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British standard sets out key principles for neurodiverse design

Words:
Stephen Cousins

New national guidelines covering how to design buildings for neurodiverse occupants and users are the first of their kind

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First-of-their-kind national guidelines on designing buildings for people with autism, dyslexia, dyspraxia, and other conditions have been published which aim to accommodate variations in how people perceive, process and organise sensory information.

It’s estimated that around 1 in 7 people in the UK are neurodivergent in some way. The new British Standard, PAS 6463:2022 Design for the mind – Neurodiversity and the built environment, applies both to buildings and external spaces for public and commercial use, and to  residential accommodation for independent or supported living.

The standard was developed based on qualitative research, augmented by more recent studies and input from a steering group including the RIBA, the Department for Levelling Up, Housing and Communities, the Department for Education, Buro Happold and Le Lay Architects.

Neurodiverse people can find certain aspects of the built environment ‘uncomfortable, distressing or a barrier to their use’, the document explains. Among other things, ‘sensory overload’ can result from ‘what feels like a bombardment of sensory stimuli experienced without the ability to filter, or from spatial perception difficulties’. This can lead to stress and anxiety. The amount of space that people feel they need between themselves and others, known as proxemics, can also vary due to cultural and/or neurological differences.

Various aspects of building design are tackled in the standard.

Facades Large areas of reflective materials, such as some metals or glazing, should be avoided as these  cause discomfort or disability glare. Curved walls are generally considered to be calming, with a more natural shape and pleasing appearance to help people with sensory or information processing differences.

Entrances and exits Designs should be reviewed to reduce a sense of crowding  and imposition on personal space. Where practicable, alternative entrances and exits with clear signage should be provided.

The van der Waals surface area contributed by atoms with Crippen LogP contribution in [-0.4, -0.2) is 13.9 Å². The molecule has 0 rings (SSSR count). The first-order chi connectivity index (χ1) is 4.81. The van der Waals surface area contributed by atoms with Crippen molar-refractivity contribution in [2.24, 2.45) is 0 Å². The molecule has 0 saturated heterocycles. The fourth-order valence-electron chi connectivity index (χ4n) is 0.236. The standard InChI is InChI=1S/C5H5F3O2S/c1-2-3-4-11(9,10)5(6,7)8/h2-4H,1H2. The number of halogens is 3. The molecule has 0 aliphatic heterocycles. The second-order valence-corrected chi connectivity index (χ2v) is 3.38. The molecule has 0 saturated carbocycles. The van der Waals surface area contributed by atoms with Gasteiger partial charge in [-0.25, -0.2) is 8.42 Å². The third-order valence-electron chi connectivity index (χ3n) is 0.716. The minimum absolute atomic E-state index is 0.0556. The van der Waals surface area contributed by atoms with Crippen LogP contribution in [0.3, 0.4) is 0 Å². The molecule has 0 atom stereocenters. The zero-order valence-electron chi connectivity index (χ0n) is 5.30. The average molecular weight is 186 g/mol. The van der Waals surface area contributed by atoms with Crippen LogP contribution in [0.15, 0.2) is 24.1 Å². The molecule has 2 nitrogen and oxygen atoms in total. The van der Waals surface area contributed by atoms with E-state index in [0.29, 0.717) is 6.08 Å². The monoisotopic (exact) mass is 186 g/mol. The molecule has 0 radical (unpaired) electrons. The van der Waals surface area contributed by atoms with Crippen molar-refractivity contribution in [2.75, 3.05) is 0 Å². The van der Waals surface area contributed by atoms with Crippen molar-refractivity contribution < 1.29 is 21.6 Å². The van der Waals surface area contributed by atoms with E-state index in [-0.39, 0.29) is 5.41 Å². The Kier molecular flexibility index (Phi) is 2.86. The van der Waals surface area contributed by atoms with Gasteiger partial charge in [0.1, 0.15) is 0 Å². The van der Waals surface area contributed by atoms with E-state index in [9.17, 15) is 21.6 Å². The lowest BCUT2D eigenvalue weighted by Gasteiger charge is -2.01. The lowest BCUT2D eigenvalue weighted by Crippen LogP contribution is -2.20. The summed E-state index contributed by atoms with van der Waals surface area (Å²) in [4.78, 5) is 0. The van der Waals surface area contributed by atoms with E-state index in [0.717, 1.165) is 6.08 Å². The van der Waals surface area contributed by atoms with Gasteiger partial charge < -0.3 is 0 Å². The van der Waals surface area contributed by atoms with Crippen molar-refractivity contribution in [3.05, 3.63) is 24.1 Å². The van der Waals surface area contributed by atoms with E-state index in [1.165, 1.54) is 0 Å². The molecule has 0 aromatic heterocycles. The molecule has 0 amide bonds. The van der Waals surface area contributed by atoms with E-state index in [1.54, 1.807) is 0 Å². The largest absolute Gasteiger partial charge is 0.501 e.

Windows Double or triple glazed windows and acoustic glazing should be installed where outside noise penetrates inside space, even with windows in the closed position. Temperature loss or gain through glazing should also be taken into account.

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Internal layouts This is one of the most important areas for people with sensory and/or information processing differences. Spaces should be spacious enough for people to circulate without bumping into things, and personal space boundaries should be assessed and reviewed, especially for people with conditions affecting co-ordination or balance, such as dyspraxia or Meniere’s disease.

Large spaces can be daunting but also provide better opportunities to move freely and to view from a distance when inside the space, which can be helpful to people with social anxiety. Internal division can help meet the needs of people who require smaller spaces through perhaps high back seating or walls that  do not enclose completely.

Spatial transitions Features that help people to choose and move from one space to another should be accounted for. A transition that encompasses various gentle sensory transitions – including light, sound, texture and smell – is preferred.

Flooring Adjacent floor or ground surfaces with low contrast differences should prevent or reduce the likelihood of a person tripping or becoming confused or affect people with dementia or Parkinson’s when initiating movement.

Green space Outdoor spaces should be designed, where practicable, to provide areas for activity and areas for retreat and calm. Smaller pockets of green space, alongside larger spaces, can enhance contemplation and focus.

See more on neurodiversity and design. 

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